The Week In Drones: Google Delivery, Reaper Gods, And More

Keeping up with the droneses

Pumpkin King Scarecrow

Imagine how much scarier this would be with a drone controlling it.SolarSurfer via Wikimedia Commons

Here's a roundup of the week's top drone news: the military, commercial, non-profit, and recreational applications of unmanned aircraft.

Drone Pilots Puppet

Disney, whose theme parks are known for their animatronic robots, recently filed a patent for "Aerial Display System With Marionettes Articulated and Supported by Airborne Devices." The puppet is suspended from a six-rotor hexacopter drone. In addition to moving with the drone as it flies, three arms below the drone manipulate the puppet like a human puppeteer would. It'd make an ideal addition to the Haunted Mansion.

Insurgents Drone Back

Drones made their name in wars against insurgent forces in both Iraq and Afghanistan, where long flight times and powerful cameras let conventional militaries find small bands of fighters. Now, the violent terror group Islamic State of Iraq and Syria (ISIS) has a drone, and used it to scout out an attack against an airbase in Syria. The drone appears to be a commercial DJI Phantom, with a good camera. The aerial footage provided by the drone allowed the group to find weak points before attacking.

USDA Wants A Robot Farmer

The Department of Agriculture posted a solicitation for a drone for "low-altitude imaging of crops." The solicitation specifies that the drone be at least as good as a DJI S1000, can hover, carry over four pounds, fly for at least 15 minutes, and gimbal-mount a camera underneath. Agriculture is one of the low-hanging fruits of drone development, with winemakers using them to find ripe grapes and Minnesota farmers explorer the potential of cheap field photography.

The Church Of The Flying Robot Metaphor

Pastor Ed Young heads Fellowship Church in Grapevine, Texas. For a sermon series on the all-knowing and all-powerful God, he's seized on a strangely modern metaphor: drones. As noted by Vox, drones are neither omnipresent nor omnipotent, so perhaps it's not exactly the best metaphor for a strictly defined Abrahamic deity. Watch a trailer for his lecture series below:

**Drone Delivery In Australia **

In the works for two years, Project Wing by Google X is a drone delivery system which has now been tested in rural Australia. Key to the system is a vertical-takeoff drone that flies like a plane. From our story on Project Wing:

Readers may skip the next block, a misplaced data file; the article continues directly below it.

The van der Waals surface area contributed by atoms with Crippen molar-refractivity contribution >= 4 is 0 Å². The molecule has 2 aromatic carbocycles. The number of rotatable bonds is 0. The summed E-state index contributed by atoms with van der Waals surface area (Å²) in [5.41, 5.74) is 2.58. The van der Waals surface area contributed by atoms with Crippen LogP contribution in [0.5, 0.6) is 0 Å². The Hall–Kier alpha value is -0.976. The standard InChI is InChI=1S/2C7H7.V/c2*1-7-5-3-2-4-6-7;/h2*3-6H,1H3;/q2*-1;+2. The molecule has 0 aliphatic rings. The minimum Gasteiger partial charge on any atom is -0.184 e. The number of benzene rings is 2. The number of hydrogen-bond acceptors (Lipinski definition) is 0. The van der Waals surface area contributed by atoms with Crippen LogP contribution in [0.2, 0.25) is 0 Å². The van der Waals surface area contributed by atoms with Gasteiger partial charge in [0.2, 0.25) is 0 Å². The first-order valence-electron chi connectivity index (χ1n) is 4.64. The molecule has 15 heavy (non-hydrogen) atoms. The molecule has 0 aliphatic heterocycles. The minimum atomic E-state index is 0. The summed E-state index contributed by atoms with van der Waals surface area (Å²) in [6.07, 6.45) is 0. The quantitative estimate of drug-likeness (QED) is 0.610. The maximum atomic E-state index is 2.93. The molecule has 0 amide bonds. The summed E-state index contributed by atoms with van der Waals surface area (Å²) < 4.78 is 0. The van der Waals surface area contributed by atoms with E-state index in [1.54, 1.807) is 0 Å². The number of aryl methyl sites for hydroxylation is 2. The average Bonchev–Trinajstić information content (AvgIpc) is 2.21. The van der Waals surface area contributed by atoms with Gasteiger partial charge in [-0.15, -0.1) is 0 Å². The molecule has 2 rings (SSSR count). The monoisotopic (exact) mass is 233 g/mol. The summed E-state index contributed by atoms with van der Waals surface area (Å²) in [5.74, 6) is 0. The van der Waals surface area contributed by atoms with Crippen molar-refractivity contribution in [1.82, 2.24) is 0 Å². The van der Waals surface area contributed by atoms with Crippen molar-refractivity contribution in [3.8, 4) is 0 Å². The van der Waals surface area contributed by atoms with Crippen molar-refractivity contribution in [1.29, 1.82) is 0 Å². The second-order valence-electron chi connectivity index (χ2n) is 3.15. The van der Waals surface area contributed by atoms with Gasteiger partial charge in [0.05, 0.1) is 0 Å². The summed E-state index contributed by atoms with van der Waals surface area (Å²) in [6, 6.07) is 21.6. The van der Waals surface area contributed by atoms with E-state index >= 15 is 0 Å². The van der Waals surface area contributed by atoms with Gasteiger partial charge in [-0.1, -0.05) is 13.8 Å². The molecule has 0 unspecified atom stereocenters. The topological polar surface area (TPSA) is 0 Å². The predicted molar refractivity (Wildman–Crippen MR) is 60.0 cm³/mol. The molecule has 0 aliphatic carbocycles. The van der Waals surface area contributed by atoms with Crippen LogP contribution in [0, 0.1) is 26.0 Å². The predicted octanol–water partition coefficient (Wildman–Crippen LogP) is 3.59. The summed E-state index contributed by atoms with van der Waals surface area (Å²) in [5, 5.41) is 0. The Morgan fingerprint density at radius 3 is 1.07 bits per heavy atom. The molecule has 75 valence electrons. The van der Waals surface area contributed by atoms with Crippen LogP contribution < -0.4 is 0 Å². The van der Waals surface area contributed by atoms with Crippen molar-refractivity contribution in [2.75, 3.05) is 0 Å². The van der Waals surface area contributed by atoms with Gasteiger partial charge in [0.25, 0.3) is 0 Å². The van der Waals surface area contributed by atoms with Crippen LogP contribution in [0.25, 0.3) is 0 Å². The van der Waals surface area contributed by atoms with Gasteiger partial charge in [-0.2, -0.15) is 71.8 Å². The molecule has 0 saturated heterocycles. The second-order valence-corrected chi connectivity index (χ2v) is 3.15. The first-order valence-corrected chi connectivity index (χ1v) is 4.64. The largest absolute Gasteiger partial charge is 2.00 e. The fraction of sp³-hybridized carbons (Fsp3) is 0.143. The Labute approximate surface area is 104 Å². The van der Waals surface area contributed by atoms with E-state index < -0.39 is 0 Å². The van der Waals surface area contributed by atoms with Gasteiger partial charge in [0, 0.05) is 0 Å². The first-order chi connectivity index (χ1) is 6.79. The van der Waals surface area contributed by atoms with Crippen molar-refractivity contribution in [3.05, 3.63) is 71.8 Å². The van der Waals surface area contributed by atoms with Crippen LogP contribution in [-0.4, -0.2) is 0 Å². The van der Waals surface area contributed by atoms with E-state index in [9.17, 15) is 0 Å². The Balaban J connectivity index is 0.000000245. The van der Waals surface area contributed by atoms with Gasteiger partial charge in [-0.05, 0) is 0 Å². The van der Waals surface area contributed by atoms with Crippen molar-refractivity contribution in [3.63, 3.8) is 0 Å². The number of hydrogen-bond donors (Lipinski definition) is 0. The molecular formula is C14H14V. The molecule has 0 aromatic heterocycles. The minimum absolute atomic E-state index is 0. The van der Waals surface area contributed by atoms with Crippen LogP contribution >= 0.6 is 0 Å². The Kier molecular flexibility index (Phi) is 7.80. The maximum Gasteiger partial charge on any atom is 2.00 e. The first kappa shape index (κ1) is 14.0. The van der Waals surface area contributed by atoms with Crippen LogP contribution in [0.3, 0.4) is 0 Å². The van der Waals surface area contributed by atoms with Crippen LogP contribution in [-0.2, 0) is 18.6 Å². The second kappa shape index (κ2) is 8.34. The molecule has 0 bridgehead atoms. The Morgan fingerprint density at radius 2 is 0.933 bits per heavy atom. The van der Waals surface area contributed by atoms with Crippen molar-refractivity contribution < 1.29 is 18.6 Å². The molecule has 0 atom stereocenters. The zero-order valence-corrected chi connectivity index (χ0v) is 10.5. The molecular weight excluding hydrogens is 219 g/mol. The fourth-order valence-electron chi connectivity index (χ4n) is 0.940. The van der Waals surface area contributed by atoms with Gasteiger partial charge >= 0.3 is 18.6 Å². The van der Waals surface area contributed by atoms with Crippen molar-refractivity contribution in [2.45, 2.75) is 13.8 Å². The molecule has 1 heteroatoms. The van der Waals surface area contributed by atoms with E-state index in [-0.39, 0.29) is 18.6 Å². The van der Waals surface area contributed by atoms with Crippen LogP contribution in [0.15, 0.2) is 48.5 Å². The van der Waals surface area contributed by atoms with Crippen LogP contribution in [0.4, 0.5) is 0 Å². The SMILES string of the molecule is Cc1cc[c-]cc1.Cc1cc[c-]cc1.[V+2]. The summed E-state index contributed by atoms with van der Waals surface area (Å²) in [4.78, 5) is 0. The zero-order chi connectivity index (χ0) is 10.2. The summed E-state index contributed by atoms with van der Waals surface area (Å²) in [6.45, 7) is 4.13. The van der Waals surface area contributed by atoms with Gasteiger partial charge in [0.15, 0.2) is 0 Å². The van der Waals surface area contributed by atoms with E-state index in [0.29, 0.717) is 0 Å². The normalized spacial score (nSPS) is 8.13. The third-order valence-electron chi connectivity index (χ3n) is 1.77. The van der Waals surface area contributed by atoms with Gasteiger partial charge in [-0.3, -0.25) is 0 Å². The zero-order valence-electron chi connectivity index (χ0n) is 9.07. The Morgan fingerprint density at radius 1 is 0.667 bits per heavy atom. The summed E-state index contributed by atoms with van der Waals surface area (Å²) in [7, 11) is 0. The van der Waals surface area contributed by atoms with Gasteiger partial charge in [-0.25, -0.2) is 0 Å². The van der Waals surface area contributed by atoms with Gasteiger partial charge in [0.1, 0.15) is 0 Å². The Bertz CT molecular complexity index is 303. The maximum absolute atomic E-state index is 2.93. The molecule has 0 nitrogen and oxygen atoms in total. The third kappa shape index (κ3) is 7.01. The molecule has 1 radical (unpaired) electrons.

The drone is a tail-sitter, taking off vertically with its body perpendicular to the ground. At rest, it looks like a tiny spaceship from a 1930s comic book. It’s a type of Vertical Takeoff and Landing (VTOL) rarely done with humans on board, because that transition, from vertical to horizontal and back again, is difficult for onboard human pilots to manage. For the drone it works fine, and the design lets the wing fly fast like a plane. It also means the drone can hover, and that’s where the delivery mechanism of Project Wing shines.

Project Wing Drone


Reno Reaps Rewards from the Drone Economy

Ashima Devices makes a strange-looking drone. Dubbed the "hexpuck," it is six small rotors contained within a larger disk, looking as much like the magazine in a revolver as an aircraft. They have different versions for police, law enforcement, security, and marine needs. To further their business, the company announced this week that it's moving its headquarters to Reno. Nevada, one of six test sites for drones selected by the FAA, became operational in June. Ashima's move is expected to bring 400 jobs to the town, and hints at the economic potential of the drone industry for places that embrace it.

Hoverbike Harbinger

Malloy Aeronautics, a helicopter company founded in Australia and transplanted to England, wants to make a helicopter for people as nimble as a motorcycle in the sky. To fund it, they first developed a remote control drone version that's one-third the size. Here's how we reported the bike:

Malloy Aeronautics’s first hoverbike used two large ducted fans for lift, something it had in common with other hoverbike designs. The new version, as seen in Drone 3, is instead a quadcopter, using four rotors in a sleeker, more balanced fashion. The fans partially overlap, and the whole drone can fold up to fit within a special backpack carrying case. Drone 3 is remotely piloted, but the hoverbikes it finances will fly both manned and unmanned.

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